Department of Information (Australia)

The Department of Information (DOI) was an Australian Government department formed during World War II.

Department of Information
Department overview
Formed12 September 1939
Dissolved16 March 1950

The department was established in September 1939 under the leadership of John Treloar, the director of the Australian War Memorial, who remained in the role of departmental secretary until early 1941.[1] It was the first of 17 new Australian Government departments to be established during the war, and was responsible for both censorship and disseminating government propaganda.[2] The department was based in Melbourne throughout its existence, though it established divisions in Sydney and bureaus in New York City and London.[3] The DOI was broken up in 1950, with its functions being allocated between other departments.[2]

Henry Gullett was the first Minister for Information.[4]

The Australian News and Information Bureau (ANIB) was created within the DOI in 1940, based in New York City, with the main goal of informing the United States of Australia's war effort, thereby nurturing and building the relationship between the two countries. The agency later evolved into the Australian Information Service,[5] eventually becoming part of DFAT.[6]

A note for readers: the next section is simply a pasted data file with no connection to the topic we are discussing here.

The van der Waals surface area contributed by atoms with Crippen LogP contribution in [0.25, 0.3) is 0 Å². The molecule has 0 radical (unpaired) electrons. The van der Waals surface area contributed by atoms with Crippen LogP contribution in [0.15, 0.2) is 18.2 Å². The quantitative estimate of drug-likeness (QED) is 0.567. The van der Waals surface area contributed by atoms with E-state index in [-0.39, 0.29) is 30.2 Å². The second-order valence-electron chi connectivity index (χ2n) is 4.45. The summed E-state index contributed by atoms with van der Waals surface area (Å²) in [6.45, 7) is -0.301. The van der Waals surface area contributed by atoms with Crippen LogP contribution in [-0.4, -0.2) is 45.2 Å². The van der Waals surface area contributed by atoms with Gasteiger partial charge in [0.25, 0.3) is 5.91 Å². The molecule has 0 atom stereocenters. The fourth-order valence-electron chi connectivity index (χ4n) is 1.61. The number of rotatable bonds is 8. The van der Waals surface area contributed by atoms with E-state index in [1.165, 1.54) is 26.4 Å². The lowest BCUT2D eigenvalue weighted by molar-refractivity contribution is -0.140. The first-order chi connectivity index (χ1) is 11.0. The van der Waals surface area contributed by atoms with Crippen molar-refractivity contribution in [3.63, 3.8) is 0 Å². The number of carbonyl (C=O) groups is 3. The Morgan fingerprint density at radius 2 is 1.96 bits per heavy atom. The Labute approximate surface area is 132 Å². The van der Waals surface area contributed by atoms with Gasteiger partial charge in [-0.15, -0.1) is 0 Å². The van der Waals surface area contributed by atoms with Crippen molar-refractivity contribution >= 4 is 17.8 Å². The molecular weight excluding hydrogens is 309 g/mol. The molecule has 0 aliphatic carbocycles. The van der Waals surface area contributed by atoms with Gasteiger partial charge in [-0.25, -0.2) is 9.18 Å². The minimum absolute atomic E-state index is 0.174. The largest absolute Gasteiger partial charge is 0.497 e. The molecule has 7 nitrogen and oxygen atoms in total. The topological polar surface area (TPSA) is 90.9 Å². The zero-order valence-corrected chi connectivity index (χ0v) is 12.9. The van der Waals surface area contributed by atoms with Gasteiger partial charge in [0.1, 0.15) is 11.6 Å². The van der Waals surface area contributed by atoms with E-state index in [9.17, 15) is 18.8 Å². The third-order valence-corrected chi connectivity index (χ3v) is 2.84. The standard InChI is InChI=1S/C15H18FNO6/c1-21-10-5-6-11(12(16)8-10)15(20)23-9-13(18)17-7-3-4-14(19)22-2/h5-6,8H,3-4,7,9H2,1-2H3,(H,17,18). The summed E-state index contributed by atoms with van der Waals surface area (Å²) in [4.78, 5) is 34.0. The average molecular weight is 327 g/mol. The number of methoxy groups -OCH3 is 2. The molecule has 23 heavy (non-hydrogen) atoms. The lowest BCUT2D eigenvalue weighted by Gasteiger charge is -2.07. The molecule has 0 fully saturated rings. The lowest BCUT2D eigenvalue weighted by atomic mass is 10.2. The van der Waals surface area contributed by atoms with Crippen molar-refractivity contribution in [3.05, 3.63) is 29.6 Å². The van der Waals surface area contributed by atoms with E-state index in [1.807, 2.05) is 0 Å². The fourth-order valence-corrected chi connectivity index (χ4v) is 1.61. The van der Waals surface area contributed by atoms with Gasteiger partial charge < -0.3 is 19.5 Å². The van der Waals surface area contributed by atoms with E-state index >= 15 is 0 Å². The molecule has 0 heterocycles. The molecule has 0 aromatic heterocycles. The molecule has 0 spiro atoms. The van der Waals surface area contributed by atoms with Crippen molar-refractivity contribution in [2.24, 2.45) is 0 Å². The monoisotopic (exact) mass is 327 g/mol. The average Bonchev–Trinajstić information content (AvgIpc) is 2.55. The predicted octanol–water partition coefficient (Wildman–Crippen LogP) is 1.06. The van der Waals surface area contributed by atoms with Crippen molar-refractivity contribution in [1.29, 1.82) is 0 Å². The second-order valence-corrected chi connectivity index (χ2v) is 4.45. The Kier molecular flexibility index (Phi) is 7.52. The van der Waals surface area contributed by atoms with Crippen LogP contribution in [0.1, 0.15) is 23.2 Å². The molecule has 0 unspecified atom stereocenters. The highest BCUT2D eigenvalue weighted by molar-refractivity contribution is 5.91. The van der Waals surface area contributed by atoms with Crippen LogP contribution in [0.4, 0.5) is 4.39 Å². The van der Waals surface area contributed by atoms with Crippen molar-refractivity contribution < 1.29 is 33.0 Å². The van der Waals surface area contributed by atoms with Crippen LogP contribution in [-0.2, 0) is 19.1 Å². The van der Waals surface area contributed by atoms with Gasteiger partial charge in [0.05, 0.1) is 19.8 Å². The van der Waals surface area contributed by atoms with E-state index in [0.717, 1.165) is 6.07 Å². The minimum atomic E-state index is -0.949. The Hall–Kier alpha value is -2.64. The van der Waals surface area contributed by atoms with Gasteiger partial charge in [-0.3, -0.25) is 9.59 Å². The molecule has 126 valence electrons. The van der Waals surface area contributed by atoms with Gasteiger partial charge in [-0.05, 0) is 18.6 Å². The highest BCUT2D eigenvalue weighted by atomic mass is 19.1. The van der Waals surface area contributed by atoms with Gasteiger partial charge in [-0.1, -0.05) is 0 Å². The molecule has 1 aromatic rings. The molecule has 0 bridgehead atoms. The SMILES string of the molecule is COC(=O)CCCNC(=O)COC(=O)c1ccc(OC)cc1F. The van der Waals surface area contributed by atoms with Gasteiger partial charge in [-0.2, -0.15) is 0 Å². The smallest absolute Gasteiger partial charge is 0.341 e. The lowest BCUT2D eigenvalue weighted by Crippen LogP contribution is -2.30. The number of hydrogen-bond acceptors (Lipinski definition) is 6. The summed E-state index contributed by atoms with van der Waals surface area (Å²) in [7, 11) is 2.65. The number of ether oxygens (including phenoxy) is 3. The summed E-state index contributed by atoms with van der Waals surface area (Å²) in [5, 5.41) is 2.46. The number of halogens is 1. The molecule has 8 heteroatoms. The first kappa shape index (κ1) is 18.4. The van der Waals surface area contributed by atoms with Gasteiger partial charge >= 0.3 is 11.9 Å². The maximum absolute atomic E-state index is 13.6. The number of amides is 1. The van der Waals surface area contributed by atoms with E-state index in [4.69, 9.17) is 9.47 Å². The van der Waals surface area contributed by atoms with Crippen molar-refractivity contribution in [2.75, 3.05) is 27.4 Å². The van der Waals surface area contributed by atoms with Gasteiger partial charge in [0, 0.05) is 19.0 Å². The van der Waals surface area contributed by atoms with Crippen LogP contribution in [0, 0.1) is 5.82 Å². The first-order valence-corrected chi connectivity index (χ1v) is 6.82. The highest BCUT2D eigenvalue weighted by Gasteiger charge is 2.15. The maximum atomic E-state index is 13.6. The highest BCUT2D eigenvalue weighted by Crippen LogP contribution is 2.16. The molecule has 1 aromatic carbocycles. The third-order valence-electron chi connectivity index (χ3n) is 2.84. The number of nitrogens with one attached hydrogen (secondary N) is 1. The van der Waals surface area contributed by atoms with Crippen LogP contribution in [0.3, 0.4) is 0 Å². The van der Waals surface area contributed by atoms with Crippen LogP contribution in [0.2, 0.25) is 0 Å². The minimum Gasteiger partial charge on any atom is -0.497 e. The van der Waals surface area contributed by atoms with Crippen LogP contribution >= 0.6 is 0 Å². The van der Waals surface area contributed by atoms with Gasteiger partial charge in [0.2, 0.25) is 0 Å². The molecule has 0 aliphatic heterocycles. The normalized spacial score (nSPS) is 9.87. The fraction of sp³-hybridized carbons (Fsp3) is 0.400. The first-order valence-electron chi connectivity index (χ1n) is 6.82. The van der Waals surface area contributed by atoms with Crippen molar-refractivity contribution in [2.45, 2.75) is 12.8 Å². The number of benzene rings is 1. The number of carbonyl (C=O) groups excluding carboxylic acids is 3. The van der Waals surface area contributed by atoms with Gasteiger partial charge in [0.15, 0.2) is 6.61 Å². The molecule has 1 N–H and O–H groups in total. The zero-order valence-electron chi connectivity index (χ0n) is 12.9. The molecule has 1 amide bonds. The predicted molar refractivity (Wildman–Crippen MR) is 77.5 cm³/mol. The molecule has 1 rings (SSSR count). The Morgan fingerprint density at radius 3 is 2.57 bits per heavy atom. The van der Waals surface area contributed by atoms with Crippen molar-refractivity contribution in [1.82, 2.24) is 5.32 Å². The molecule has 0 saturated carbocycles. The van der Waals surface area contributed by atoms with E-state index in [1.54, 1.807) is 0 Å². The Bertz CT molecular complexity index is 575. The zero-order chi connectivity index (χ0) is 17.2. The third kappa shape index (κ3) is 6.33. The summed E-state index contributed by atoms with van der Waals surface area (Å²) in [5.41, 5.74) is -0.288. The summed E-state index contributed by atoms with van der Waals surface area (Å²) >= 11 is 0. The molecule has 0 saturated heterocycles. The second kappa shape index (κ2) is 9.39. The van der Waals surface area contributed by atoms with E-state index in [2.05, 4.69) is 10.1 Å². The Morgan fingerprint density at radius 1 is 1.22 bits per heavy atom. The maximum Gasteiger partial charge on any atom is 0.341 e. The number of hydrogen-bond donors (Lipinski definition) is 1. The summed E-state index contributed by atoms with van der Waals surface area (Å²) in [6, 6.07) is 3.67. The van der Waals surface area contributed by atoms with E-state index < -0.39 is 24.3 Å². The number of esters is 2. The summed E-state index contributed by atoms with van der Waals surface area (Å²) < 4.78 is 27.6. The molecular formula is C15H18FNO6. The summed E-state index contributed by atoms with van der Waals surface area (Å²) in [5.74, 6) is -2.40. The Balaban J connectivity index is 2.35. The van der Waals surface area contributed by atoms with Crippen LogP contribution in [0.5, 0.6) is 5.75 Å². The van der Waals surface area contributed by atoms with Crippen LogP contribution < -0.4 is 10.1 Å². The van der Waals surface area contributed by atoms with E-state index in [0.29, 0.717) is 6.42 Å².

Ministers for InformationEdit

# Name Party Start End Govt
1 Henry Gullett   United Australia 12 September 1939 14 March 1940 Menzies
2 Robert Menzies   United Australia 14 March 1940 13 December 1940 Menzies
3 Harry Foll   United Australia 13 December 1940 7 October 1941 Menzies
4 Bill Ashley   Labor 7 October 1941 21 September 1943 Curtin
5 Arthur Calwell   Labor 21 September 1943 19 December 1949 Curtin
6 Howard Beale   Liberal 19 December 1949 16 March 1950 Menzies


  1. ^ Vickery 2009, p. 46.
  2. ^ a b Vickery 2009, p. 1.
  3. ^ Vickery 2009, p. 42.
  4. ^ CA 34: Department of Information, Central Office, National Archives of Australia, retrieved 9 February 2021
  5. ^ Tebbutt, John (9 September 2016). "Australian News and Information Bureau". Austlit. Retrieved 27 December 2020. Appears in A Companion to the Australian Media [edited by Bridget Griffen-Foley, 2014] pg. 56-57
  6. ^ "Fact Sheet Forty Seven: Australian Overseas Information Service photographs". National Archives of Australia. 2000. Archived from the original on 12 February 2006. Retrieved 12 May 2006.

References and further readingEdit